Climate Change Prophet

On the podcast: A scientist who is also an evangelical Christian wants conservatives to understand the dangers of climate change.

By , the executive editor for podcasts at Foreign Policy.
Climate scientist Katharine Hayhoe speaks at Hardin-Simmons University in Abilene, Texas, on April 3, 2012. (Nellie Doneva/Abilene Reporter-News via AP)
Climate scientist Katharine Hayhoe speaks at Hardin-Simmons University in Abilene, Texas, on April 3, 2012. (Nellie Doneva/Abilene Reporter-News via AP)
Climate scientist Katharine Hayhoe speaks at Hardin-Simmons University in Abilene, Texas, on April 3, 2012. (Nellie Doneva/Abilene Reporter-News via AP)

Climate change is one of the most politically divisive issues in the United States today: Most liberals embrace the scientific view that it's a largely man-made phenomenon threatening our very existence, whereas many conservatives see it as fake news.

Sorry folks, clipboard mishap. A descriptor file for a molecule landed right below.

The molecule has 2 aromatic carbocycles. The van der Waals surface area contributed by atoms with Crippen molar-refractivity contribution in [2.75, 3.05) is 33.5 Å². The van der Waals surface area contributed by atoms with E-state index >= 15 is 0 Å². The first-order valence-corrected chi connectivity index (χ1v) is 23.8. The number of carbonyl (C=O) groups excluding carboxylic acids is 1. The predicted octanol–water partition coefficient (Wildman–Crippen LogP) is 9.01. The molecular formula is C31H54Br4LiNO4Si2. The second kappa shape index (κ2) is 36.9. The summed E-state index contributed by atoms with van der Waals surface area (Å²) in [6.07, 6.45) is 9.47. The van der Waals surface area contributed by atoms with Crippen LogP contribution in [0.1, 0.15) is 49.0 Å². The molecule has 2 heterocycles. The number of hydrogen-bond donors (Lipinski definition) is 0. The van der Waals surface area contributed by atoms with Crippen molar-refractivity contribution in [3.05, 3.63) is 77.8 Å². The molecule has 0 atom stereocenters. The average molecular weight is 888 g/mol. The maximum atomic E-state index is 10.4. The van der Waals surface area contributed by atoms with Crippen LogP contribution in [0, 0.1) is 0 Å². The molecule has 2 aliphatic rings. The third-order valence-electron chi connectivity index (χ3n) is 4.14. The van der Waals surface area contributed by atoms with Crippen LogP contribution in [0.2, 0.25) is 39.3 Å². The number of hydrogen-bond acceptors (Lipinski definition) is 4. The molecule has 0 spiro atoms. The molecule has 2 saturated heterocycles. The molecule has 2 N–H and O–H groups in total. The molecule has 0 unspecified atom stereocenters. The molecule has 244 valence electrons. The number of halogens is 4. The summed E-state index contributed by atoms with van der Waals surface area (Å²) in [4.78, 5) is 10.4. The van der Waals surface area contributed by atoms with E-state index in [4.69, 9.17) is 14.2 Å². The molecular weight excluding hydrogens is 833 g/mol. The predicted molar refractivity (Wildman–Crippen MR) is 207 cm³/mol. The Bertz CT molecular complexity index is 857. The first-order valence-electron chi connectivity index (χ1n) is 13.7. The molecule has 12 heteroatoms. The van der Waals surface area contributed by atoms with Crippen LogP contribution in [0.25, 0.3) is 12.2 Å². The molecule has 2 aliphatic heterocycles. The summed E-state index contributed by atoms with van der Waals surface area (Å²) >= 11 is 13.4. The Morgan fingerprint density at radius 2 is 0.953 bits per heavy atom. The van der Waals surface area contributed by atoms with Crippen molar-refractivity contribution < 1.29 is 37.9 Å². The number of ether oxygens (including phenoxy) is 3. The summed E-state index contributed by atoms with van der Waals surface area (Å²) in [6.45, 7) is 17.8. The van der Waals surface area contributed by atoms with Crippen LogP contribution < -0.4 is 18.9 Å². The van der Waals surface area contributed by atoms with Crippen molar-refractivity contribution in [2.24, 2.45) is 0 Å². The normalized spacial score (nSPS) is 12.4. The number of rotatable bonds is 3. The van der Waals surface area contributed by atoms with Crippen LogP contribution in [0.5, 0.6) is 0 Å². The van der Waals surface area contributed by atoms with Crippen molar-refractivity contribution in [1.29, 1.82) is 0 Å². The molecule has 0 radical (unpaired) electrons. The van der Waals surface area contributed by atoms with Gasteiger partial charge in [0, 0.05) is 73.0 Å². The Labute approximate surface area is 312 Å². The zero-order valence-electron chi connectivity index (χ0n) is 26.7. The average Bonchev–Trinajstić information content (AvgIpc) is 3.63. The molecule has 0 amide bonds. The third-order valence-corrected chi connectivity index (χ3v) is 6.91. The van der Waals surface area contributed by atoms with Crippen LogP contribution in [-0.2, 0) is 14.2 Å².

Climate change is one of the most politically divisive issues in the United States today: Most liberals embrace the scientific view that it’s a largely man-made phenomenon threatening our very existence, whereas many conservatives see it as fake news.

Standing at the intersection between these two groups is Katharine Hayhoe, an evangelical Christian who is also an atmospheric scientist. Hayhoe, who runs the Climate Science Center at Texas Tech University, has devoted herself to persuading skeptics that climate change is real—including people in her own community.

Hayhoe is featured in the Winter 2019 edition of Foreign Policy magazine as one of 100 Global Thinkers. She is also the guest on our podcast this week.

 

 

 

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